Can quantification of geological risk improve open pit mine design?

Martinez, Luis A. (2003). Can quantification of geological risk improve open pit mine design? MPhil Thesis, W H Bryan Mining Geology Research Centre, The University of Queensland.

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Author Martinez, Luis A.
Thesis Title Can quantification of geological risk improve open pit mine design?
School, Centre or Institute W H Bryan Mining Geology Research Centre
Institution The University of Queensland
Publication date 2003
Thesis type MPhil Thesis
Supervisor Professor Roussos Dimitrakopoulos
Dr. Salih Ramazan
Total pages 168
Collection year 2003
Language eng
Subjects L
290701 Mining Engineering
640200 Primary Mining and Extraction Processes
Formatted abstract
The management of cash flows and risk during production is a critical part of a surface mining venture as well as an integral part of a strategy in developing new and operating existing mines. Orebody uncertainty is a critical factor in strategic mine planning, the optimisation of mine design and long-term production scheduling are available; however, none of them is explicitly developed to effectively deal with, incorporate and take advantage of geological risk.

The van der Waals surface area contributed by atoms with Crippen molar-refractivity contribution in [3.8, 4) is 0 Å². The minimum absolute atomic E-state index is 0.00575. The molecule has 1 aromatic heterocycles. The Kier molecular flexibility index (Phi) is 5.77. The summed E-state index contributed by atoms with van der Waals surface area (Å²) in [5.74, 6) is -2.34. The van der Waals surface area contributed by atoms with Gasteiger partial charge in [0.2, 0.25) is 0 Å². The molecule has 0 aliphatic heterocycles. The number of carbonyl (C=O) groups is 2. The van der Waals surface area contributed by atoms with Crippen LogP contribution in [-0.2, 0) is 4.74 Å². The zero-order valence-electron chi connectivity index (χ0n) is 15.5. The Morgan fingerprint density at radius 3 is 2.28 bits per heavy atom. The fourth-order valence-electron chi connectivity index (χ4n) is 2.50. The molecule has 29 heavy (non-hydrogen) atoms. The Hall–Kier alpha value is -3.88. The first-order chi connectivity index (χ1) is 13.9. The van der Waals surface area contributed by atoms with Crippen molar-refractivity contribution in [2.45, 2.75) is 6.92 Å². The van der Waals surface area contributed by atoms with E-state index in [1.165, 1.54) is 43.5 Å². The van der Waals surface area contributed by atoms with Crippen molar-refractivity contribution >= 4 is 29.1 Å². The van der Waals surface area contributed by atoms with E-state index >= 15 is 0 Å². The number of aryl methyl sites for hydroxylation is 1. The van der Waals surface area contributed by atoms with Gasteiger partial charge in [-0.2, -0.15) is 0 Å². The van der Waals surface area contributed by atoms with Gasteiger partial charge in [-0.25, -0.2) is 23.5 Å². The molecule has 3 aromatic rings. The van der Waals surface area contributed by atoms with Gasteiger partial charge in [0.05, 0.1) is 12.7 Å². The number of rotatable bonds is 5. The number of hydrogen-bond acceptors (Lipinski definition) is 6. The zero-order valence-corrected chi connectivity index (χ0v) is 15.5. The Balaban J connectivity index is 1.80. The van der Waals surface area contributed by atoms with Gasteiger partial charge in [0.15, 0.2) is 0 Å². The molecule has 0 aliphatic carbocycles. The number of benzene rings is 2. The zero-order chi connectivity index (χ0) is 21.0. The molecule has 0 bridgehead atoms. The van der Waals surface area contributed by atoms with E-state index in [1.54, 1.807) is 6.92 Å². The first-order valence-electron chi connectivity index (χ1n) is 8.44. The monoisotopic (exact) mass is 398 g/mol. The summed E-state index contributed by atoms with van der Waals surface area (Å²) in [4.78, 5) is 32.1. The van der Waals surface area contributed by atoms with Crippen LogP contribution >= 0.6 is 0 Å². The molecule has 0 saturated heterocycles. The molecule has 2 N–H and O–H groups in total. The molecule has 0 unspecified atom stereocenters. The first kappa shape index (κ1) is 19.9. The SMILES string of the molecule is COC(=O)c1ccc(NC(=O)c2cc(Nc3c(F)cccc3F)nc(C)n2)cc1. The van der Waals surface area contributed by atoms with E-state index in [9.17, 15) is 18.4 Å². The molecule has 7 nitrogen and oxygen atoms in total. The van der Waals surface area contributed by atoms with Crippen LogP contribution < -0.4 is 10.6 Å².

In this research a new approach to mine design based on risk quantification and alternative strategic decision-making criteria is developed. First, the concepts of risk integration and quantification in decision-making for both new an operating surface mines are reviewed. In addition, it is demonstrated that its inclusion in economic evaluation is a critical part of assessing the real value of mining assets. Subsequently, a new method for dealing with quantified geological and grade uncertainty in the context of optimal pit design, where the designs and long-term production schedules are optimised under uncertainty, is defined. The method is based on the definition of two components. The first component includes the key project indicators to be considered, such as the minimum annual ore production, amount of metal produced in giving mining periods or discounted cash flows over the life of the mine. The second component includes the decision making criteria, such as a minimum acceptable project DCF, the minimum acceptable risk in meeting given production targets, and the minimisation of cash flow risk in the short-term while maximising the potential for profits in the future. The approach developed is presented in a step-by-step fashion in optimising the design of an open pit epithermal gold mine under conditions of uncertainty.
Keyword Strip mining
Strip mining -- Risk management
Gold mines and mining
Gold mines and mining -- Risk management

Document type: Thesis
Collection: UQ Theses (RHD) - UQ staff and students only
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Created: Fri, 24 Aug 2007, 18:18:02 EST